Abstract: Distributing large video files or operating system images over the Internet requires file servers with high bandwidth and large storage capacity. Overlay networks, including content distribution networks (CDN) and peer-to-peer (P2P) systems, are promising network models for large file distributions. Both CDN and P2P leverage bandwidth and storage resources between content distribution servers and individual nodes, so that they can scale to a larger number of nodes easily. Previous work on large file distribution mainly focused on minimizing the distribution time of a fully connected overlay network. In a fully connected overlay network, each individual node is connected to every other node in the network. However, most practical CDN and P2P systems are based on a partially connected mesh topology, where nodes are typically connected to a subset of other nodes. In this paper, the distribution time of practical mesh-based overlay systems is analyzed and a lower bound on the file distribution time is established. Our algorithms consist of two steps. First, we decompose the mesh network into multiple spanning trees so that the load on each node is balanced. We show that the construction of balanced spanning trees is NP-complete and propose a few heuristics to tackle it. The second step, we derive the optimal system distribution time based on the multiple spanning tree topology, node bandwidths and file size. In this step, an optimal file segmentation algorithm is developed, in which a file is divided into unequal-sized pieces and allocated to individual nodes based on the available bandwidth. We validate our theoretical analysis via experiments and investigate how system design parameters, such as node churning and implementation complexity, affect system distribution time.
A Lightweight Model for Mobile Peer-to-Peer File Sharing Systems  [cached]
George Stephan,Badieh Traboulsi,Rabih Dbouk,Sanaa Sharafeddine
Journal of Advances in Information Technology , 2010, DOI: 10.4304/jait.1.2.67-72
Abstract: Peer-to-peer file sharing applications such as BitTorrent, Gnutella, and eDonkey are becoming widely utilized using desktops and handheld mobile devices. In this paper, we propose a lightweight model for peer-to-peer file sharing systems using mobile devices. The proposed model splits the peer-to-peer mobile client into two main modules: a mobile module that runs on the mobile device and a gateway module that runs separately on a dedicated server. In order to reduce computational requirements and energy consumption, the gateway server handles the connections to distributed peers over the Internet and downloads the required chunks of a requested file. The mobile device then simply connects to the gateway server to check the status of the download process and to get the requested file as soon as the download is complete. Therefore, the gateway relieves the mobile device from searching and downloading the file chunks. We present the general design and prototype implementation of the proposed model.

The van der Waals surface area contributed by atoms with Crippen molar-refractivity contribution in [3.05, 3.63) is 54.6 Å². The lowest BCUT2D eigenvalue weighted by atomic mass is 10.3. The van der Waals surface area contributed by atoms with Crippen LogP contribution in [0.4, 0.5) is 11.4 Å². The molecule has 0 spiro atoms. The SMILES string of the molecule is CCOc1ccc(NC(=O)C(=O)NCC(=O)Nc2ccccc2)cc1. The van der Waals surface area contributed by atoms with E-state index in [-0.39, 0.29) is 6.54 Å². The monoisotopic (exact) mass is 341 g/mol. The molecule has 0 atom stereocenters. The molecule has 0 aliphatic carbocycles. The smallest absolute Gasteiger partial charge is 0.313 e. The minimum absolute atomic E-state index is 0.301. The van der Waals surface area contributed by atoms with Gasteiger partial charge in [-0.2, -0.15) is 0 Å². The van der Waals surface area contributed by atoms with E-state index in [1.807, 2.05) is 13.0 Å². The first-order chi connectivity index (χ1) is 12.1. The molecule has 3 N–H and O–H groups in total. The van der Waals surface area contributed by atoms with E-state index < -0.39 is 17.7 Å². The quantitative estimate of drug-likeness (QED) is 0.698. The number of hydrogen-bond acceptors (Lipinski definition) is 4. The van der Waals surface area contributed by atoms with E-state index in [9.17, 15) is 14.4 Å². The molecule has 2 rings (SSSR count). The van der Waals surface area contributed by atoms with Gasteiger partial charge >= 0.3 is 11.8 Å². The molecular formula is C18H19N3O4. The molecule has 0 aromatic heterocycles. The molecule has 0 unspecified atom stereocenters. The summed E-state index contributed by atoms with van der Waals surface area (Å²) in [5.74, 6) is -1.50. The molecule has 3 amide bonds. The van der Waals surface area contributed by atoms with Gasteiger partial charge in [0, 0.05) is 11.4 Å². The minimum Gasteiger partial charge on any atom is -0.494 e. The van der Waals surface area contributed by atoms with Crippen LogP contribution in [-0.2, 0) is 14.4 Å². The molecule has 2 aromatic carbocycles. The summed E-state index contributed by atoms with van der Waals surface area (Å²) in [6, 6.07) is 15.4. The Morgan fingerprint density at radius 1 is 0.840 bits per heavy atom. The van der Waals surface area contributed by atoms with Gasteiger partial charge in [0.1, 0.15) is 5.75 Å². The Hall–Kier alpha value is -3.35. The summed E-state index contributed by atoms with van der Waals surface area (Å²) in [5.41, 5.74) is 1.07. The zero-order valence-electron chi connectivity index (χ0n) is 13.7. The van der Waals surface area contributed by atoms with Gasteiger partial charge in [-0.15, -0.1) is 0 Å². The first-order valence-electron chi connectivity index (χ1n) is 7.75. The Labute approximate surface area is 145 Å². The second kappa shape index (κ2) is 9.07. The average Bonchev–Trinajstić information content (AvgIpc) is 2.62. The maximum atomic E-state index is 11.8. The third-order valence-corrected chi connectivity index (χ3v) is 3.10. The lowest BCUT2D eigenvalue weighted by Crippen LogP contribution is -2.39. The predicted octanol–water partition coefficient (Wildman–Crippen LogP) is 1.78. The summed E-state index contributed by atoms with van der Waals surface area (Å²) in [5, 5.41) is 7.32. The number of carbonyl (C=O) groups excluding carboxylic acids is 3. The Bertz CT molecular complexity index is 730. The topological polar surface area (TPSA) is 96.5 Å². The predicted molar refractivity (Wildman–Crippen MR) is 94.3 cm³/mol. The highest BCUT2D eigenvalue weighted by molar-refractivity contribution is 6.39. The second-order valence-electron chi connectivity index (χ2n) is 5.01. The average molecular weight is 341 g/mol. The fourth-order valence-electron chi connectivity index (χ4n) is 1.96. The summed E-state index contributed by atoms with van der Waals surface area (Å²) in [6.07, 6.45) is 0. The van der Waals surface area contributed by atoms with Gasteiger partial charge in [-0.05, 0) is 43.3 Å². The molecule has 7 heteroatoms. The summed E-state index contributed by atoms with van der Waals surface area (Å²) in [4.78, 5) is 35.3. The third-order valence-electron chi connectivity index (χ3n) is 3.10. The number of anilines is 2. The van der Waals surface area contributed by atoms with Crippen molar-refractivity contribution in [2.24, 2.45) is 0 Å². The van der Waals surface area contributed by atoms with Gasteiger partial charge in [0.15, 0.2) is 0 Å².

A Peer-to-Peer Browsable File Index using a Popularity Based Global Namespace  [PDF]
Thomas Jacobs,Aaron Harwood
Computer Science , 2007,
Abstract: The distribution of files using decentralized, peer-to-peer (P2P) systems, has significant advantages over centralized approaches. It is however more difficult to settle on the best approach for file sharing. Most file sharing systems are based on query string searches, leading to a relatively simple but inefficient broadcast or to an efficient but relatively complicated index in a structured environment. In this paper we use a browsable peer-to-peer file index consisting of files which serve as directory nodes, interconnecting to form a directory network. We implemented the system based on BitTorrent and Kademlia. The directory network inherits all of the advantages of decentralization and provides browsable, efficient searching. To avoid conflict between users in the P2P system while also imposing no additional restrictions, we allow multiple versions of each directory node to simultaneously exist -- using popularity as the basis for default browsing behavior. Users can freely add files and directory nodes to the network. We show, using a simulation of user behavior and file quality, that the popularity based system consistently leads users to a high quality directory network; above the average quality of user updates. Q